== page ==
If you need to bind the values of R variables into SQL queries, you can do so by prefacing R variable references with a ?. For example:

```{r}
subjects <- 10
```
```{sql, connection=db, output.var="trials"}
SELECT * FROM trials WHERE subjects >= ?subjects
```

Setting a Default Connection

If you have many SQL chunks, it may be helpful to set a default for the connection chunk option in the setup chunk, so that it is not necessary to specify the connection on each individual chunk. You can do this as follows:

```{r setup}
library(DBI)
db <- dbConnect(RSQLite::SQLite(), dbname = "sql.sqlite")
knitr::opts_chunk$set(connection = "db")
```

Note that the connection parameter should contain a string naming the connection object (not the object itself). Once set, you can execute SQL chunks without naming an explicit connection:

```{sql}
SELECT * FROM trials
```

Bash

The bash engine enables the execution of shell scripts via the bash interpreter (note that sh and zsh engines are also available). For example:

```{bash}
cat flights1.csv flights2.csv flights3.csv > flights.csv
```

Rcpp

The Rcpp engine enables compilation of C++ into R functions via the Rcpp sourceCpp function. For example:

```{Rcpp}
#include <Rcpp.h>
using namespace Rcpp;

// [[Rcpp::export]]
NumericVector timesTwo(NumericVector x) {
  return x * 2;
}
```

Executing this chunk will compile the code and make the timesTwo C++ function available to R.

Caching

You can cache the compilation of C++ code chunks using standard knitr caching. Note however that this feature currently requires the most recent versions of both the Rcpp (v0.12.6) and knitr (v1.14) packages, which you can install as follows:

install.packages("Rcpp")
install.pakcages("knitr")

To cache the compilation of an Rcpp chunk simply add the cache = TRUE option to the chunk:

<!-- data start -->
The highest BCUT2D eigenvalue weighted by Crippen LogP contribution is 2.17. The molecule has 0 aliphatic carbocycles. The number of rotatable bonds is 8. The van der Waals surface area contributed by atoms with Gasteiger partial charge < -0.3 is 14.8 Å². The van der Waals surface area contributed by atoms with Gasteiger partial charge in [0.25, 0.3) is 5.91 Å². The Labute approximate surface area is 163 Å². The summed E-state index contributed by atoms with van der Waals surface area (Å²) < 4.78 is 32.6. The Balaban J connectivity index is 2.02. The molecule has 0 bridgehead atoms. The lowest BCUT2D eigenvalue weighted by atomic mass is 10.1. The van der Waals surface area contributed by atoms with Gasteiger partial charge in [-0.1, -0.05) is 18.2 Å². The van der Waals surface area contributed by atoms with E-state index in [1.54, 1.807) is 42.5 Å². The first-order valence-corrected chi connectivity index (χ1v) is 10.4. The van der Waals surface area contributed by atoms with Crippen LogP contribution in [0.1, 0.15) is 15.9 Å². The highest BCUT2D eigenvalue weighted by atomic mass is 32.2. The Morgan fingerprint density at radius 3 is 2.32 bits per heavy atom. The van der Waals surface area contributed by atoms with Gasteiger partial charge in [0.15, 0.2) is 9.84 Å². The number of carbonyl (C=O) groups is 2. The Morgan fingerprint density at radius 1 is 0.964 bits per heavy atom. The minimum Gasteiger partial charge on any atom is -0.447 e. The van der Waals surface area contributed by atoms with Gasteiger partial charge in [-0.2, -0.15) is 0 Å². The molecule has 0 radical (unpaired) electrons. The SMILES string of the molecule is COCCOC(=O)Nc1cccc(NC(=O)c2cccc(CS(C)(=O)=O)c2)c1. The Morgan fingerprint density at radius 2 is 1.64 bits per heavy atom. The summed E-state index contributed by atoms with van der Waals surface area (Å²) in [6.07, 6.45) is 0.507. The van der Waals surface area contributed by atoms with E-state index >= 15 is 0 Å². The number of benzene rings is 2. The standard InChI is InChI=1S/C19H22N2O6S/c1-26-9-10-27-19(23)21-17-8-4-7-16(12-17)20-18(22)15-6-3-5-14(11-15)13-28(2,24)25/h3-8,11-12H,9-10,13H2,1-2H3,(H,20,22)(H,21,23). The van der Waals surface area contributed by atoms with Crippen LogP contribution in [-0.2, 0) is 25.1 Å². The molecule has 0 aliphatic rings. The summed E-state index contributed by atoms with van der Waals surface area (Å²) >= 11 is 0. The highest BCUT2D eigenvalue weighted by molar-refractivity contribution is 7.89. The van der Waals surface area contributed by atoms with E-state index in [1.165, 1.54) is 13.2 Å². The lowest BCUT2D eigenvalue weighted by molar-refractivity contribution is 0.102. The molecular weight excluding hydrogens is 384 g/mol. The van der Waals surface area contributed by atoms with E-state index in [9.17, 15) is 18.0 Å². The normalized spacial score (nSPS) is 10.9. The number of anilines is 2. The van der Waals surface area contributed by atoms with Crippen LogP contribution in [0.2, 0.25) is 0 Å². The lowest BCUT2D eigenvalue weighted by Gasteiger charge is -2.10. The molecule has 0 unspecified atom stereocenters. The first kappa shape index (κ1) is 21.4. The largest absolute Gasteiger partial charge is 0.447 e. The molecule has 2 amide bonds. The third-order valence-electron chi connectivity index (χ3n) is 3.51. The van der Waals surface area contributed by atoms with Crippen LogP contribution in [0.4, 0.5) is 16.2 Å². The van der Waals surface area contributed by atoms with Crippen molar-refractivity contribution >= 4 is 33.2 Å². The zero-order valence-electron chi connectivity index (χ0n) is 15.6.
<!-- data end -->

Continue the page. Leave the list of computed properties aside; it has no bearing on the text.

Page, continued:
```{Rcpp, cache=TRUE}
#include <Rcpp.h>
using namespace Rcpp;

// [[Rcpp::export]]
NumericVector timesTwo(NumericVector x) {
  return x * 2;
}
```

Combining Chunks

In some cases it’s desirable to combine all of the Rcpp code chunks in a document into a single compilation unit. This is especially useful when you want to intersperse narrative between pieces of C++ code (e.g. for a tutorial or user guide). It also reduces total compilation time for the document (since there is only a single invocation of the C++ compiler rather than multiple).

To combine all Rcpp chunks into a single compilation unit you use the ref.label chunk option along with the knitr::all_rcpp_labels() function to collect all of the Rcpp chunks in the document. Here’s a simple example:

```{Rcpp, ref.label=knitr::all_rcpp_labels(), cache=TRUE, include=FALSE}
```
```{Rcpp, eval = FALSE}
#include <Rcpp.h>
```
```{Rcpp, eval = FALSE}
// [[Rcpp::export]]
int timesTwo(int x) {
  return x * 2;
}
```

The two Rcpp chunks that include code will be collected and compiled together in the first Rcpp chunk via the ref.label chunk option. Note that we set the eval = FALSE option on the Rcpp chunks with code in them to prevent them from being compiled again.

Stan

The Stan engine enables embedding of the Stan probabilistic programming language within R Markdown documents. Note that using the Stan engine as documented below requires the most recent version of knitr (v 1.14) which you can install as follows:

install.packages("knitr")

The Stan model within the code chunk is compiled into a stanmodel object and is assigned it to a variable with the name given by the output.var option. For example:

```{stan, output.var="ex1"}
parameters {
  real y[2]; 
} 
model {
  y[1] ~ normal(0, 1);
  y[2] ~ double_exponential(0, 2);
} 
```
```{r}
library(rstan)
fit <- sampling(ex1) 
print(fit)
```

JavaScript

If you are using an R Markdown format that targets HTML output (e.g. html_document, ioslides_presenation, etc.) then you can include JavaScript to be executed within the HTML page using the JavaScript engine.

For example, the following chunk uses jQuery (which is included in most R Markdown HTML formats) to hide the document title:

```{js}
$('.title').remove()
```

Note that the JavaScript engine is specified using the abbreviation js.

CSS

If you are using an R Markdown format that targets HTML output (e.g. html_document, ioslides_presenation, etc.) then you can include CSS to applied to the HTML page using the CSS engine.

For example, the following code chunk turns text within the document body red:

```{css}
body {
  color: red;
}
```